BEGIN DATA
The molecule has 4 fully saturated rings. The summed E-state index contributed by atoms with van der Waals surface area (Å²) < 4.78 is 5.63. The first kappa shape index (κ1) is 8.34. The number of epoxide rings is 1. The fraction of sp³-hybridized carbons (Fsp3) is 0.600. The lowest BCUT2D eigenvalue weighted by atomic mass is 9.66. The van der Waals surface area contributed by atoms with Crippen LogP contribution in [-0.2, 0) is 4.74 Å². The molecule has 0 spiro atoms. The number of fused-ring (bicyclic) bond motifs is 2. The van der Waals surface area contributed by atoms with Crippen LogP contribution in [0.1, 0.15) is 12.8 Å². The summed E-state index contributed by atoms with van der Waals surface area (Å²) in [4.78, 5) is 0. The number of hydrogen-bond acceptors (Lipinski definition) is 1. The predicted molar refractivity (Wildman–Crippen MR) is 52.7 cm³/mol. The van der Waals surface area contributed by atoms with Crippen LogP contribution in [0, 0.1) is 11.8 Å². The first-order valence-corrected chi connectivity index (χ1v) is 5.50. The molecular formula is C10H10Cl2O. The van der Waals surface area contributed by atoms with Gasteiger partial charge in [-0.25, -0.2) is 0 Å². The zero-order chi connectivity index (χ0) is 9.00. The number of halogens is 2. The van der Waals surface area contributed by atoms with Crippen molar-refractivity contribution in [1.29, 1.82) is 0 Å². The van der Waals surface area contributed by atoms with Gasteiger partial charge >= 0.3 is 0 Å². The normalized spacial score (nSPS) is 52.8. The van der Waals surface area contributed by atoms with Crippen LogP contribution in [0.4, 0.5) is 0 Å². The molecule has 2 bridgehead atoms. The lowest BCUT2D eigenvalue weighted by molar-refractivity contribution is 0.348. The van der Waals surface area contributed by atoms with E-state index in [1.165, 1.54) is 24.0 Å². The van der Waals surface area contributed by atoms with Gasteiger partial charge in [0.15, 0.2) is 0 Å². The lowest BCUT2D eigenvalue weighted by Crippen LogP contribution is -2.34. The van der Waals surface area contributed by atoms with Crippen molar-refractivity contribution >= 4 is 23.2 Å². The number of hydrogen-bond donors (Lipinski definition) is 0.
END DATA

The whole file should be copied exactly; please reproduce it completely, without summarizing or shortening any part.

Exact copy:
The molecule has 4 fully saturated rings. The summed E-state index contributed by atoms with van der Waals surface area (Å²) < 4.78 is 5.63. The first kappa shape index (κ1) is 8.34. The number of epoxide rings is 1. The fraction of sp³-hybridized carbons (Fsp3) is 0.600. The lowest BCUT2D eigenvalue weighted by atomic mass is 9.66. The van der Waals surface area contributed by atoms with Crippen LogP contribution in [-0.2, 0) is 4.74 Å². The molecule has 0 spiro atoms. The number of fused-ring (bicyclic) bond motifs is 2. The van der Waals surface area contributed by atoms with Crippen LogP contribution in [0.1, 0.15) is 12.8 Å². The summed E-state index contributed by atoms with van der Waals surface area (Å²) in [4.78, 5) is 0. The number of hydrogen-bond acceptors (Lipinski definition) is 1. The predicted molar refractivity (Wildman–Crippen MR) is 52.7 cm³/mol. The van der Waals surface area contributed by atoms with Crippen LogP contribution in [0, 0.1) is 11.8 Å². The first-order valence-corrected chi connectivity index (χ1v) is 5.50. The molecular formula is C10H10Cl2O. The van der Waals surface area contributed by atoms with Gasteiger partial charge in [-0.25, -0.2) is 0 Å². The zero-order chi connectivity index (χ0) is 9.00. The number of halogens is 2. The van der Waals surface area contributed by atoms with Crippen molar-refractivity contribution in [1.29, 1.82) is 0 Å². The van der Waals surface area contributed by atoms with Gasteiger partial charge >= 0.3 is 0 Å². The normalized spacial score (nSPS) is 52.8. The van der Waals surface area contributed by atoms with Crippen LogP contribution in [0.4, 0.5) is 0 Å². The molecule has 2 bridgehead atoms. The lowest BCUT2D eigenvalue weighted by molar-refractivity contribution is 0.348. The van der Waals surface area contributed by atoms with E-state index in [1.165, 1.54) is 24.0 Å². The van der Waals surface area contributed by atoms with Gasteiger partial charge in [0.15, 0.2) is 0 Å². The lowest BCUT2D eigenvalue weighted by Crippen LogP contribution is -2.34. The van der Waals surface area contributed by atoms with Crippen molar-refractivity contribution >= 4 is 23.2 Å². The number of hydrogen-bond donors (Lipinski definition) is 0.